I would return her call if I knew her number.
Huerfano sits through tonight’s gig.
Paula’s off. I’m persona non grata
at Paul and Anna’s door. The bungalow
is all Paula’s now. It must be her phone,
a new one. I call the operator.
Nothing doing. I do St. James Infirmary
and Dust My Broom for the first time ever,
then the blues song for Rose I wrote for Dave.
I wonder who’s here remembers their names?
If I were one of them, I’d be downtown,
where they are, not here, where Paula’s only
part time. And no one knows the nights she’s here.
I put the male mask on Easy Rider.
Paula’s on my mind. I change the pronouns
and nobody cares but me, not Paula,
if she knew. I end with Body and Soul,
five songs out of many, and clarinet
solo on the rest, Tony’s piano
forte and diminuendo, Clark’s bass
soloing, Sanchez happy laying down the beat.
After hours Jim goes with Sanchez to buy
a shipment from Saigon. I like to wait
for Christina. The bartender took Paula’s call
when she left a message. I wonder where she was
when she thought to phone the bar to leave word
she’s happy, so have fun knocking up Christina . . .
or who knows but that she’s back tonight
with Alonzo awaiting a sweet taste
to satisfy a vein in either arm.
She’ll show me. I’d grieve but can’t find the time.
Christina buys me a drink while I wait
for her night to end. What a gorgeous lass
in her hip-high hose, her long lovely legs:
I’ll take her home once she removes her hose.
She says, I like to be naked down there.
Back at her place she takes me in her mouth.
We do an hour what we were born to do
to increase the race. No need keeping track
of ovulation. We love, take chances
loving. All she wants is a child. I feel
comatose. I’m not, I just feel that way.
I go out when she sleeps. Tony drives me
to Black and Tan. Dave’s there with Rose.
Tony says Paula shows up late and leaves
early, no telling where she’s coming from.
Anyway, Tony likes to do standup
while the audience waits. He’s Lenny Bruce
playing Professor Jelly Roll Morton,
in Seattle decidedly New Orleans.
Paula’s better than ever, Tony says.
Dave says each night she comes downtown
to catch Rose near the end of her night’s work.
Rose is better than ever, he declares.
San Francisco was good for her, even
that dive where she sang the whole time
Mona stayed off the street after she kicked
and came back to life, Lady Lazarus.
(Dave was once deep in Sylvia Plath’s Ariel.
Dave changed course in reading Ted Hughes’s Crow.)
Now Rose sings in a cabaret on Jackson Street,
Mama Lu’s home looking after Mona.
Rose inhabits her husky voice, its slow climb
to reach the peak of her pitch, coming back
to languish more than rest in her body
as voluptuous as ever it was.
Tony says they should go to Manhattan.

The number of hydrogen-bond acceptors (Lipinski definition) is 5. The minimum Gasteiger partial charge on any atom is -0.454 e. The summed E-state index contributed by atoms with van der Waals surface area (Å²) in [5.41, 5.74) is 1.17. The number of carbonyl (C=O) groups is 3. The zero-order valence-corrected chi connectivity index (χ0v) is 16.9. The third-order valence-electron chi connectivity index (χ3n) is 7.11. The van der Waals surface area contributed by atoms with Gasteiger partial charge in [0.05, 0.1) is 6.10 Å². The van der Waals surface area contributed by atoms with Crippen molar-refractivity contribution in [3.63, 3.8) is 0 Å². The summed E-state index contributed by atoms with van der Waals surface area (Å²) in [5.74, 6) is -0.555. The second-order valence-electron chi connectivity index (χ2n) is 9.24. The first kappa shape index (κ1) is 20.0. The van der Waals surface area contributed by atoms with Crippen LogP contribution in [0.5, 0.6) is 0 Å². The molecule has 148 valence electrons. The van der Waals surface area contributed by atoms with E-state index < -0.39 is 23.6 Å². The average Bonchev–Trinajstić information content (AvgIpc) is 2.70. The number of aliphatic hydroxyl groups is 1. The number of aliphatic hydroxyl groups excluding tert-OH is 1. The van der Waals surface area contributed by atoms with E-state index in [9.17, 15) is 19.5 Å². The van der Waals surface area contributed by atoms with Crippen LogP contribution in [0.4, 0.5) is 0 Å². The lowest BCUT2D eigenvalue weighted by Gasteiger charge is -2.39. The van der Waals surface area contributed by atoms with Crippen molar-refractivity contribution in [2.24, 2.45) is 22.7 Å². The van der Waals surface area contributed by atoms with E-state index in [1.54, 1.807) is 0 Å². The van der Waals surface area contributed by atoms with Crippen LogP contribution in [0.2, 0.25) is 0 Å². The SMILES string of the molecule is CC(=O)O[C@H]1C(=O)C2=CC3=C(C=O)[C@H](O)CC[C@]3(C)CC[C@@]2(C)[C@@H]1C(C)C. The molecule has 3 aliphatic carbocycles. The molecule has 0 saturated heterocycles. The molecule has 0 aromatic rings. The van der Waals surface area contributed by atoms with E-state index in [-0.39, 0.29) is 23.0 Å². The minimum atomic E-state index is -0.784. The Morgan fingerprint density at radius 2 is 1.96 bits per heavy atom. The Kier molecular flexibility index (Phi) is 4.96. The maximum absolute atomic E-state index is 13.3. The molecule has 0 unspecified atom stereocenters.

He and Laurie could hardly get away
to Paris after learning French.
Tony needed to finish adapting
Malcolm X’s Autobiography to film
for his class with Andrew Sarris
at Columbia, even though he knew
Spike Lee never read his screenplay.
Maybe in Paris Jean-Luc Godard would find time,
Laurie’s ready to go now, or never.
Paris or New York, says Rose, who cares?
Like Morrison says in When the Music’s Over,
the West is the best . . .
I keep thinking the rest of my life is about to start.
Let it. With my single-minded, uppermost devotion,
I ponder San Francisco: Go back. But how? Walk?
I go to class. I think about options. Hitchhike?
Why not? There are all those numbers to call.
I use the phone behind the bar to call.
It rings and rings and rings and rings and rings.
Five numbers Claude gave me, and none are ever home.
I keep reading Swann’s Way. I call Cathleen.
She says she would love to spend time with me.
Paris is developing a full line
from her designs. She says she will mail me
a round-trip ticket. I reply, Make it one way,
I can ride the bus back. Christina knows
I need to go to San Francisco. Sanchez says,
Tell Henrietta hola if and when
you find her. Paula can use the money.
I ask where. Sanchez can’t say. She really
needs the work, wants nothing to do with me.
Christina wants to hear about Henrietta
and why Claude thinks she’s in San Francisco.
She’d like to go, but has to work. Cathleen
sends the ticket. To Christina I say
I will ride a bus back before a month goes by,
flying one way leaves me little to live.
I hate I feel the need to live a lie.
Christina drives me to Sea-Tac. She feels
fragile when we kiss and embrace goodbye.
In the air I read more of Swann’s love for Odette,
a woman with whom I had nothing in common.
(20 June, 8 July 2012)
copyright 2012 by Floyce Alexander